Schools taking stock in standards
When teachers and school administrators talk about common core standards, they tend to use phrases such as "literacy in all subjects" and "coherence in curriculum."
As a result, parents and community members tend to tune out, assuming the standards are just another academic fad.
But the standards are part of a national movement designed to intensify academic rigor, create a consistent curriculum across state borders and, most important, prepare students for a world that requires more than the ability to recite facts.
Not that there's anything wrong with facts. It's just that knowledge is better.
At the turn of the 20th century, education was about rote learning. Students were supposed to recite the capitals of the states and countries, run through the multiplication tables and recite bits of poetry and prose.
It was a one-size-fits-all type of learning, and it matched the spirit of the age.
As Clinton Superintendent Don Childs put it, "Henry Ford didn't just invent the automobile; he invented the assembly line."
American schooling has evolved, but somewhere along the way American students fell behind their peers in other countries, some say.
Childs pointed out that in the 1950's, America had one of the longest school days and one of the longest school years in the world.
Even more significant, the curriculum became more diffuse.
Childs, using math as an example, described it this way: "The American math curriculum is a mile wide and an inch deep."
"In the typical eighth-grade Japanese curriculum, they work on an average of 17 new math topics in a 220-day school year," he said.
American students might be introduced to fractions for two to three weeks and then, after mastering the mechanics, move on to the dozens of other math topics they need to cover.
Under the new standards, students will have to master the mechanics and then explain the "why" of the mechanics. Why do you flip a faction in division?
That kind of thorough learning is generally reserved for gifted and talented students. Now, however, all students will be challenged.
That information learned beyond the basic mechanics will serve students, "not for the next 40 minutes, but the next 40 days and the next 40 years," Childs said.
Why the change?
Here's a fact: Madison is the capital of Wisconsin.
Here's some knowledge: Did you know that Madison's founder, James Doty, owned a significant amount of land on the isthmus of what is now Madison?
During the state's first legislative session in Belmont, Doty lobbied legislators to put the new capital on his isthmus—even though the city only existed as a surveyor's plan on paper.
Back then, territorial Gov. Henry Dodge wanted Belmont, the center of lead mining, to remain the capital.
According to some historians, Doty offered legislators good deals on land in his city with the tacit understanding they would opt for Madison as the capital.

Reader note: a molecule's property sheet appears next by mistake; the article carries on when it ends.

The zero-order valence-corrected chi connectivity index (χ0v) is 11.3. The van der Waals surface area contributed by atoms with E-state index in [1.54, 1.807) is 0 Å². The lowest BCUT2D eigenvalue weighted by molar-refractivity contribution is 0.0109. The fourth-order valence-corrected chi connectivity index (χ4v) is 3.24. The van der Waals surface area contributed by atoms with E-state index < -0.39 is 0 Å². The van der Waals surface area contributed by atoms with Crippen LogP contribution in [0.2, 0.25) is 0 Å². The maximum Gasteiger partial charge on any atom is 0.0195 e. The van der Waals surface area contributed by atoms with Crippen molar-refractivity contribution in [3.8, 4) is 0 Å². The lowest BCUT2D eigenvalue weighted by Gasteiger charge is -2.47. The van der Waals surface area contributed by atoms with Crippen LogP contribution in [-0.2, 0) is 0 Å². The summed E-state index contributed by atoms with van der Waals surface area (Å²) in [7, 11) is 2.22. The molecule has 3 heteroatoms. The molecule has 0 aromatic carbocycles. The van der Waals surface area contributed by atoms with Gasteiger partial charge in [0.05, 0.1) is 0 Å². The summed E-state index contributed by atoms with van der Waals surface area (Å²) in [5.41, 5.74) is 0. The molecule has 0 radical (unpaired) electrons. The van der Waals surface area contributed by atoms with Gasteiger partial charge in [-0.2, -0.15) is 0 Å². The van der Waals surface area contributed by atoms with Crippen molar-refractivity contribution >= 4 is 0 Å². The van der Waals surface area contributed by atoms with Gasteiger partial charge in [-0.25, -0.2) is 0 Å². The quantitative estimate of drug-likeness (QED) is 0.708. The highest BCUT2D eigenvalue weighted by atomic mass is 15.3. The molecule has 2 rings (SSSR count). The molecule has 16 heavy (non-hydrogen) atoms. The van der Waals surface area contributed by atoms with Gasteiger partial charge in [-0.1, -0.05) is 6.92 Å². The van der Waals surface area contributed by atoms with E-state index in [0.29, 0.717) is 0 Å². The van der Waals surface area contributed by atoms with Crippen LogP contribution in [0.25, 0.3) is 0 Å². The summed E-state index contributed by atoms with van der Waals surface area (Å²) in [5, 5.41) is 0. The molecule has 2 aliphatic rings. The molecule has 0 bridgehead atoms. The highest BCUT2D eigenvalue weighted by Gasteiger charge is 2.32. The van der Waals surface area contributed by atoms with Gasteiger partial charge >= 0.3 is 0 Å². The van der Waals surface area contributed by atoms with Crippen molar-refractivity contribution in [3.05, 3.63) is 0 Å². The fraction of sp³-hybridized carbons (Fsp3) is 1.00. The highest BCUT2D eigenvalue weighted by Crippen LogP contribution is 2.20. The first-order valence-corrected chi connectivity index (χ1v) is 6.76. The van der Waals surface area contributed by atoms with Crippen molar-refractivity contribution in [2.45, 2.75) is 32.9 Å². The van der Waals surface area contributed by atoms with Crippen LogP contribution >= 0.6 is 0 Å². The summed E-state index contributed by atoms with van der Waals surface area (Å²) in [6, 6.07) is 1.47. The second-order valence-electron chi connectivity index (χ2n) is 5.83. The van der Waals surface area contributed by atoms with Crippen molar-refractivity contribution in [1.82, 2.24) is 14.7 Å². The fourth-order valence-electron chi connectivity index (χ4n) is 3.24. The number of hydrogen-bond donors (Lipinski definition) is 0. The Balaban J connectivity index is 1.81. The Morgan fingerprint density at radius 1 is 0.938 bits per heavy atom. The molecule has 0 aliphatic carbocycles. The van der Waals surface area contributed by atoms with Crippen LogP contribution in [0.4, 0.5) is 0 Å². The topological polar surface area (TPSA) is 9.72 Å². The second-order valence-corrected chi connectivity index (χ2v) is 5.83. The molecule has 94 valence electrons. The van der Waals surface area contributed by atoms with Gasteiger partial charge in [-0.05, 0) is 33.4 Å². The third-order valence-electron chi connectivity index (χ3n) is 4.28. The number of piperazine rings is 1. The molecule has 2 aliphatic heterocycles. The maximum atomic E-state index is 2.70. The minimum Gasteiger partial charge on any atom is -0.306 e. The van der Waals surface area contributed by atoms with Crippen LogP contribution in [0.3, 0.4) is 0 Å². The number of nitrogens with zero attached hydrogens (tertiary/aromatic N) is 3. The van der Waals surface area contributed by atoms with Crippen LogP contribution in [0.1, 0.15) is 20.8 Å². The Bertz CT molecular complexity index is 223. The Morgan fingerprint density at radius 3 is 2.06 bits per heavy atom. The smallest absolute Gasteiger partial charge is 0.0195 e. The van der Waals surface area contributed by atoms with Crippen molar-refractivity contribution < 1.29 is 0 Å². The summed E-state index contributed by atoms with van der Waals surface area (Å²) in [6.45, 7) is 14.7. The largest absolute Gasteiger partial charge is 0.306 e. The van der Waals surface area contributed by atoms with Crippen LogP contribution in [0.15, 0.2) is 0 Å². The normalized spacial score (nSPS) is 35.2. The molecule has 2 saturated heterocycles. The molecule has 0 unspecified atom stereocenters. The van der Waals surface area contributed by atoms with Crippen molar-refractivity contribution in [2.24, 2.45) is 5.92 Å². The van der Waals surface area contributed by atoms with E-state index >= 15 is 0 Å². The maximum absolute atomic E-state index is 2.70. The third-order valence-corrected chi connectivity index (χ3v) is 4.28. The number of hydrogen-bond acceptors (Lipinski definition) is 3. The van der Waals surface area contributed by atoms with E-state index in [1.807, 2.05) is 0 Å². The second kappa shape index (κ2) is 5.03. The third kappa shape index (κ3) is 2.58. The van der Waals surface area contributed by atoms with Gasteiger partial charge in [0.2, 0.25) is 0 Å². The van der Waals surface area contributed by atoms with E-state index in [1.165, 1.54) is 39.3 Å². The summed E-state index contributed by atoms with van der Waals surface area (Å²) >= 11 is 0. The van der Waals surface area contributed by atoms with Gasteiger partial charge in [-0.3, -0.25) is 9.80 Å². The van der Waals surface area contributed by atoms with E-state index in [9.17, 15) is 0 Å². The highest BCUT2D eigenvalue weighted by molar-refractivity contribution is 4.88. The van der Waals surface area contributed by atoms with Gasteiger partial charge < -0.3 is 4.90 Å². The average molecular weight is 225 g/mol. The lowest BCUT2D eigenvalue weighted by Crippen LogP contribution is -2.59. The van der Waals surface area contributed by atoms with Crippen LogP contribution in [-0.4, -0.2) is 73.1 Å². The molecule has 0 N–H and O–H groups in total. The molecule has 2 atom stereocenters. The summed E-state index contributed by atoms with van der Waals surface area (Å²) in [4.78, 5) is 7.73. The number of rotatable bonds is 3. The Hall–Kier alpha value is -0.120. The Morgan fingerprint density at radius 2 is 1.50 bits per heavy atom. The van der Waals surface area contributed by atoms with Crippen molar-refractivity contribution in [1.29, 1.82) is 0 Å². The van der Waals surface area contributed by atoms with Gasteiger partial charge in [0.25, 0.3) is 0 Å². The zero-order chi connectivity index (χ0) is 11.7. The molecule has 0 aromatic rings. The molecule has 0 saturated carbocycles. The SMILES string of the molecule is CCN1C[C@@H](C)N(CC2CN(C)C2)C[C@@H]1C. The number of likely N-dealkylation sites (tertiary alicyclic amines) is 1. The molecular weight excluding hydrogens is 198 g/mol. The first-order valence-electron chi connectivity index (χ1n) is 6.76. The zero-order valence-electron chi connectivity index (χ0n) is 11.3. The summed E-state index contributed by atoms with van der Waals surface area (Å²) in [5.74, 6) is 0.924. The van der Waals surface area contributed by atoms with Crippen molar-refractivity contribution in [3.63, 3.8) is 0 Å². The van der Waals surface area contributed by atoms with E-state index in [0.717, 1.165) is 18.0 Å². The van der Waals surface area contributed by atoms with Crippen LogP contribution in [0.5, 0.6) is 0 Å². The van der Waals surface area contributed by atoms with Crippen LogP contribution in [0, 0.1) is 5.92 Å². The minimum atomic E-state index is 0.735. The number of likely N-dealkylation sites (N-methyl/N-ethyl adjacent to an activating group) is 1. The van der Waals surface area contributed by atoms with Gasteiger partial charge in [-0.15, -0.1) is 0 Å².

Students have always memorized the state capitals. Will they do so under the new standards?
"Students might memorize the state capitals, but it would incidental to the learning," Childs said.
Here's what has changed: Simple facts are now available at everyone's fingertips. You can find out what the capital of Wisconsin is in an instant.
Memorizing the state capitals is a good exercise. Knowing how geography, industry, culture and money influenced the choice of capitals is an exercise in intensive learning that will help students throughout their lives.
Here's another example from the field of math: A television pundit announces that 89 percent of those polled agree with him on his favorite topic. What does that mean?
Eighty-nine percent of whom? People who watch his or her show? How many people responded to the poll? Five or 50?
Anyone can calculate percentages. Understanding how they work requires a flexible mind.
Districts have already started moving toward common core standards.
In the Delavan-Darien School District, high school students all are engaged in "Authentic Intellectual Achievement," in which students are taught using methods usually reserved for gifted and talented students. There's more focus on non-fiction reading and writing, and students are required to show their knowledge by communicating it to others.
The Janesville School District has altered its report cards, going from letter grades A-F to number grades 1-4.
A score of 1 indicates the student has a partial understand of the subject, and 2 means the student has mastery of the simple mechanics of what he or she is learning. Three reflects a complete mastery of the mechanics or information and some of its complexities. Finally, 4 means the student has an in-depth understanding of the subject that "goes beyond the learning goals."
A grade of 4 is the goal of common core standards.
Childs believes students will respond to work that is more rigorous as long as it is engaging and relevant.
"We've got to get students more deeply involved in their learning," he said.